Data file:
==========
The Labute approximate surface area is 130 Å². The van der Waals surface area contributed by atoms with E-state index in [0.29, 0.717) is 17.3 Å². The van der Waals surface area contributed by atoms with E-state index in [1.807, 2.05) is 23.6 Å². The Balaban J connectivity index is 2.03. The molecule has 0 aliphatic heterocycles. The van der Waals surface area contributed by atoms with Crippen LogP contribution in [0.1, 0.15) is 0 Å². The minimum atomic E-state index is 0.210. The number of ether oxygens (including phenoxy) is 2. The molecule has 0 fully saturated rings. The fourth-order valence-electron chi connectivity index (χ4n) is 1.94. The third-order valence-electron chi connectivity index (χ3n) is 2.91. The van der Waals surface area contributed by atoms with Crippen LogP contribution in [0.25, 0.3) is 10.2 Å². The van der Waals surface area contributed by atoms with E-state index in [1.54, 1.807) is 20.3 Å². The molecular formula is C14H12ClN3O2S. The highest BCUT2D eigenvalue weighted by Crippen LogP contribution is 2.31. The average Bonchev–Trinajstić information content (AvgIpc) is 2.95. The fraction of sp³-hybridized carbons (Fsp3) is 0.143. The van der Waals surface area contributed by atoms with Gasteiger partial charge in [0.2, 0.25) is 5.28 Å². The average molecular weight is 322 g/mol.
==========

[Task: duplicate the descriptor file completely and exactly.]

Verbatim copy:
The Labute approximate surface area is 130 Å². The van der Waals surface area contributed by atoms with E-state index in [0.29, 0.717) is 17.3 Å². The van der Waals surface area contributed by atoms with E-state index in [1.807, 2.05) is 23.6 Å². The Balaban J connectivity index is 2.03. The molecule has 0 aliphatic heterocycles. The van der Waals surface area contributed by atoms with Crippen LogP contribution in [0.1, 0.15) is 0 Å². The minimum atomic E-state index is 0.210. The number of ether oxygens (including phenoxy) is 2. The molecule has 0 fully saturated rings. The fourth-order valence-electron chi connectivity index (χ4n) is 1.94. The third-order valence-electron chi connectivity index (χ3n) is 2.91. The van der Waals surface area contributed by atoms with Crippen LogP contribution in [0.25, 0.3) is 10.2 Å². The van der Waals surface area contributed by atoms with E-state index in [1.54, 1.807) is 20.3 Å². The molecular formula is C14H12ClN3O2S. The highest BCUT2D eigenvalue weighted by Crippen LogP contribution is 2.31. The average Bonchev–Trinajstić information content (AvgIpc) is 2.95. The fraction of sp³-hybridized carbons (Fsp3) is 0.143. The van der Waals surface area contributed by atoms with Gasteiger partial charge in [0.2, 0.25) is 5.28 Å². The average molecular weight is 322 g/mol.